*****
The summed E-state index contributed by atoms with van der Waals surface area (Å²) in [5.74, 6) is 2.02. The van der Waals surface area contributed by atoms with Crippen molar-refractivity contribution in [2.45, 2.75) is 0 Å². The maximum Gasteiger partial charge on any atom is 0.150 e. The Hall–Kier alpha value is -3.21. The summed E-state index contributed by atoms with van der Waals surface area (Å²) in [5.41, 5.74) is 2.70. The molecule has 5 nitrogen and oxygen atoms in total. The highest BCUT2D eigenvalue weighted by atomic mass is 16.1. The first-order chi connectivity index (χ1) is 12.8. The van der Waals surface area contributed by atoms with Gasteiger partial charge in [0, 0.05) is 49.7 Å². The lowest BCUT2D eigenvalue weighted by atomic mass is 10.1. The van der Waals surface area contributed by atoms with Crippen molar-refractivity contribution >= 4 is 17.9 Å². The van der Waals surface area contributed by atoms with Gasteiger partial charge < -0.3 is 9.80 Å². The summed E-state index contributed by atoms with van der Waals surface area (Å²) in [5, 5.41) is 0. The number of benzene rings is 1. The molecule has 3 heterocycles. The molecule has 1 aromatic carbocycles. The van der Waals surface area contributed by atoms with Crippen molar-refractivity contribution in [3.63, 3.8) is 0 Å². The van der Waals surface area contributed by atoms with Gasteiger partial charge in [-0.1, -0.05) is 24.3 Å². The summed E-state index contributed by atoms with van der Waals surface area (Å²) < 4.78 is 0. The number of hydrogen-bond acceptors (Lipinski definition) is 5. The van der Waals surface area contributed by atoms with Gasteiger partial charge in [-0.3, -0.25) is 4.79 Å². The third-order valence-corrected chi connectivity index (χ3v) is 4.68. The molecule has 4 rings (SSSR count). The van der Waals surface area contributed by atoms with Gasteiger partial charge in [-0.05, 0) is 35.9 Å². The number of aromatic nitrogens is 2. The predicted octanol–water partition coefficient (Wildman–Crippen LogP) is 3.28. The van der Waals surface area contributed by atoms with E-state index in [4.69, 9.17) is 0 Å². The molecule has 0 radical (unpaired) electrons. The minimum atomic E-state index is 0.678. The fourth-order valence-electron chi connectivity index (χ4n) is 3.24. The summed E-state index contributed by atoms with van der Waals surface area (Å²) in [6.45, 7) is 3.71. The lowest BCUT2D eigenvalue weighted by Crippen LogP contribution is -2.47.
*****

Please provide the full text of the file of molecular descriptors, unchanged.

The summed E-state index contributed by atoms with van der Waals surface area (Å²) in [5.74, 6) is 2.02. The van der Waals surface area contributed by atoms with Crippen molar-refractivity contribution in [2.45, 2.75) is 0 Å². The maximum Gasteiger partial charge on any atom is 0.150 e. The Hall–Kier alpha value is -3.21. The summed E-state index contributed by atoms with van der Waals surface area (Å²) in [5.41, 5.74) is 2.70. The molecule has 5 nitrogen and oxygen atoms in total. The highest BCUT2D eigenvalue weighted by atomic mass is 16.1. The first-order chi connectivity index (χ1) is 12.8. The van der Waals surface area contributed by atoms with Gasteiger partial charge in [0, 0.05) is 49.7 Å². The lowest BCUT2D eigenvalue weighted by atomic mass is 10.1. The van der Waals surface area contributed by atoms with Crippen molar-refractivity contribution >= 4 is 17.9 Å². The van der Waals surface area contributed by atoms with Gasteiger partial charge < -0.3 is 9.80 Å². The summed E-state index contributed by atoms with van der Waals surface area (Å²) in [5, 5.41) is 0. The number of benzene rings is 1. The molecule has 3 heterocycles. The molecule has 1 aromatic carbocycles. The van der Waals surface area contributed by atoms with Crippen molar-refractivity contribution in [3.63, 3.8) is 0 Å². The van der Waals surface area contributed by atoms with Gasteiger partial charge in [-0.1, -0.05) is 24.3 Å². The summed E-state index contributed by atoms with van der Waals surface area (Å²) < 4.78 is 0. The number of hydrogen-bond acceptors (Lipinski definition) is 5. The van der Waals surface area contributed by atoms with Gasteiger partial charge in [-0.3, -0.25) is 4.79 Å². The third-order valence-corrected chi connectivity index (χ3v) is 4.68. The molecule has 4 rings (SSSR count). The van der Waals surface area contributed by atoms with Gasteiger partial charge in [-0.05, 0) is 35.9 Å². The number of aromatic nitrogens is 2. The predicted octanol–water partition coefficient (Wildman–Crippen LogP) is 3.28. The van der Waals surface area contributed by atoms with E-state index in [4.69, 9.17) is 0 Å². The molecule has 0 radical (unpaired) electrons. The minimum atomic E-state index is 0.678. The fourth-order valence-electron chi connectivity index (χ4n) is 3.24. The summed E-state index contributed by atoms with van der Waals surface area (Å²) in [6.45, 7) is 3.71. The lowest BCUT2D eigenvalue weighted by Crippen LogP contribution is -2.47.